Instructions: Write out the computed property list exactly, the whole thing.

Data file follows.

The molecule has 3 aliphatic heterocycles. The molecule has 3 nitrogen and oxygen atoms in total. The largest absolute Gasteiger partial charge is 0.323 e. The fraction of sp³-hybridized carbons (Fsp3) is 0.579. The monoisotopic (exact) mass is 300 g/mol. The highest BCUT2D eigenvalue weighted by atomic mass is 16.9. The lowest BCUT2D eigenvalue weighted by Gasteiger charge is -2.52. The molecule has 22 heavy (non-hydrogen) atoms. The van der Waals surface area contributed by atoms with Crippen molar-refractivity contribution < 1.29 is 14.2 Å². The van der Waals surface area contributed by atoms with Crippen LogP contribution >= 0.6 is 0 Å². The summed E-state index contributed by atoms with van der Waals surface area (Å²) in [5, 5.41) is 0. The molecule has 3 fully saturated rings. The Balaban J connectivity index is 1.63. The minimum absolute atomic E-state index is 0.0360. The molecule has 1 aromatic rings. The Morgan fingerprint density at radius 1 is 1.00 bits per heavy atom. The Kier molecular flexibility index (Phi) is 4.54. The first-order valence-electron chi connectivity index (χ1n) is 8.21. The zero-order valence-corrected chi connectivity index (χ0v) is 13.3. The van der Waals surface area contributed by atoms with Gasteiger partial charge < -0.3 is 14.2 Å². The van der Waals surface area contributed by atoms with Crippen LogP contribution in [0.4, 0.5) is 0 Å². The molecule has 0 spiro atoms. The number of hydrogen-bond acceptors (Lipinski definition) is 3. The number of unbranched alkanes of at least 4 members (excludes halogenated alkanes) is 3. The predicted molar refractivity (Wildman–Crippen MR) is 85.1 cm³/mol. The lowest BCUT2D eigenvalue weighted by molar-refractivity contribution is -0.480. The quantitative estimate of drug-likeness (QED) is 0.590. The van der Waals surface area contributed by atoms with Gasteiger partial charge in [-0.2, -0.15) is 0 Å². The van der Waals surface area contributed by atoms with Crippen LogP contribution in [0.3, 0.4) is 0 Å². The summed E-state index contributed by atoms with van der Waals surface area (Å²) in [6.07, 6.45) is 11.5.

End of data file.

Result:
The molecule has 3 aliphatic heterocycles. The molecule has 3 nitrogen and oxygen atoms in total. The largest absolute Gasteiger partial charge is 0.323 e. The fraction of sp³-hybridized carbons (Fsp3) is 0.579. The monoisotopic (exact) mass is 300 g/mol. The highest BCUT2D eigenvalue weighted by atomic mass is 16.9. The lowest BCUT2D eigenvalue weighted by Gasteiger charge is -2.52. The molecule has 22 heavy (non-hydrogen) atoms. The van der Waals surface area contributed by atoms with Crippen molar-refractivity contribution < 1.29 is 14.2 Å². The van der Waals surface area contributed by atoms with Crippen LogP contribution >= 0.6 is 0 Å². The summed E-state index contributed by atoms with van der Waals surface area (Å²) in [5, 5.41) is 0. The molecule has 3 fully saturated rings. The Balaban J connectivity index is 1.63. The minimum absolute atomic E-state index is 0.0360. The molecule has 1 aromatic rings. The Morgan fingerprint density at radius 1 is 1.00 bits per heavy atom. The Kier molecular flexibility index (Phi) is 4.54. The first-order valence-electron chi connectivity index (χ1n) is 8.21. The zero-order valence-corrected chi connectivity index (χ0v) is 13.3. The van der Waals surface area contributed by atoms with Gasteiger partial charge < -0.3 is 14.2 Å². The van der Waals surface area contributed by atoms with Crippen LogP contribution in [0.4, 0.5) is 0 Å². The molecule has 0 spiro atoms. The number of hydrogen-bond acceptors (Lipinski definition) is 3. The number of unbranched alkanes of at least 4 members (excludes halogenated alkanes) is 3. The predicted molar refractivity (Wildman–Crippen MR) is 85.1 cm³/mol. The lowest BCUT2D eigenvalue weighted by molar-refractivity contribution is -0.480. The quantitative estimate of drug-likeness (QED) is 0.590. The van der Waals surface area contributed by atoms with Gasteiger partial charge in [-0.2, -0.15) is 0 Å². The van der Waals surface area contributed by atoms with Crippen LogP contribution in [0.3, 0.4) is 0 Å². The summed E-state index contributed by atoms with van der Waals surface area (Å²) in [6.07, 6.45) is 11.5.